What’s up, everyone!
In this post I’ll take a look at the Windows Package Manager. It’s an easy way to install, upgrade or delete an application for your Windows 10/11 endpoints. This means it will also work for Windows 365 Cloud PCs. Let’s find out how it works!
There aren’t many requirements if you want to use WPM. You can use it on Windows 10 1709 (Build 16299) or later. It works on Windows 11 of course.
An Introduction To The Windows Package Manager
Let’s start with a post I wrote back in July on how to migrate to Windows 365. In one of the steps I talked about the importance of an application management strategy. Because if you’re managing endpoints, you’ll need to think about how to install, update and remove applications. This post is still very relevant today!
I briefly mentioned the Windows Package Manager in this post. But what is it exactly? It’s a package manager solution that consists of a command line tool and a set of services for installing and maintaining applications on Windows 10 and Windows 11 endpoints. So you can install, update or remove an application. And as an independent software vendor (ISV), you can create and upload package manifests so your software can be considered for inclusion. And there’s more! Intune is already integrated with the new Microsoft Store which uses WPM so admins can easily deploy and maintain applications on Windows 10/11 endpoints.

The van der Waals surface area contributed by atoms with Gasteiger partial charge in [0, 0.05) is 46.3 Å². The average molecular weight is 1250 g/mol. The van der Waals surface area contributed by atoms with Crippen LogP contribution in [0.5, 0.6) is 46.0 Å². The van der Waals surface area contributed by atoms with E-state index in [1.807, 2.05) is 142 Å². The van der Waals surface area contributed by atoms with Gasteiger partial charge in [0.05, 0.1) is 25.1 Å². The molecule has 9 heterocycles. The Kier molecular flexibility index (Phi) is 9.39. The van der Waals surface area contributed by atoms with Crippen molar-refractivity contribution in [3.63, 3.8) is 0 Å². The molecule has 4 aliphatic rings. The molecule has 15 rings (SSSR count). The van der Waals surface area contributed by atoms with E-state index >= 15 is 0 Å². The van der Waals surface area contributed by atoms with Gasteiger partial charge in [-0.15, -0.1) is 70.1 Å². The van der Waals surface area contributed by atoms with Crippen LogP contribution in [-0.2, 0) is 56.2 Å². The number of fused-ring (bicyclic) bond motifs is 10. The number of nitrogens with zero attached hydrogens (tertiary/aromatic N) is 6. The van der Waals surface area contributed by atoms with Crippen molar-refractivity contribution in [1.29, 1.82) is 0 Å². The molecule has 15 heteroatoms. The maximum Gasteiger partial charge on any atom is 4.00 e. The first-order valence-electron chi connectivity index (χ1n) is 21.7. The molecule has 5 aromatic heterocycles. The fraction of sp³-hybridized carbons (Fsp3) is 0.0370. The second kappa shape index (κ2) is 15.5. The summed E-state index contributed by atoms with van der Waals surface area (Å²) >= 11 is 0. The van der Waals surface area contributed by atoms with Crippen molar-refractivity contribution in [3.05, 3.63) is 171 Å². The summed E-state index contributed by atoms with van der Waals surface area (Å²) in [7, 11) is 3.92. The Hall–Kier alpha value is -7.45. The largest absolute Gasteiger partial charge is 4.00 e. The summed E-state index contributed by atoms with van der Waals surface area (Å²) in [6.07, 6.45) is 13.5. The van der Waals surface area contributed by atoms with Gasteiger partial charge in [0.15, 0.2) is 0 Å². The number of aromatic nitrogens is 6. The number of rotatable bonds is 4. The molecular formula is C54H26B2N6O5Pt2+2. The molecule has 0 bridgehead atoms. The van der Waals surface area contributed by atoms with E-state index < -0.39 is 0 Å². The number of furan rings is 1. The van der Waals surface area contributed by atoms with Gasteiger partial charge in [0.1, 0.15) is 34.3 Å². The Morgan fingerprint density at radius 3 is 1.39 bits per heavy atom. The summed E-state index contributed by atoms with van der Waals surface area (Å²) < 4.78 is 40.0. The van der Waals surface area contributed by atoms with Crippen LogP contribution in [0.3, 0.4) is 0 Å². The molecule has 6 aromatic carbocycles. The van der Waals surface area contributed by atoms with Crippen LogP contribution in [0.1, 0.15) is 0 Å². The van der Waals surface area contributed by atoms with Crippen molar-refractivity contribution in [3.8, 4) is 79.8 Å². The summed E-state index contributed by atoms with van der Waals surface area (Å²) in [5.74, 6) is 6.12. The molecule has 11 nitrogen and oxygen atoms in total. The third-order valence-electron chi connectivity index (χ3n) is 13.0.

The command line tool is called ‘winget’. You can use it to perform all the necessary tasks as an admin. I created a virtual machine for testing purposes. If you want to follow along, you might want to consider doing the same thing. You can also choose to test using Windows Sandbox. For more info on that, checkout this page.
How To Get 'winget'
Winget is already available on Windows 11 or newer Windows 10 builds. If you are using an older build of Windows 10, you might need to install the app named ‘App installer’ from the Microsoft Store on your system.
How To Use The Winget Command
Using the ‘winget’ command is pretty intuitive! Just open your favorite console and run the command with the appropriate switch.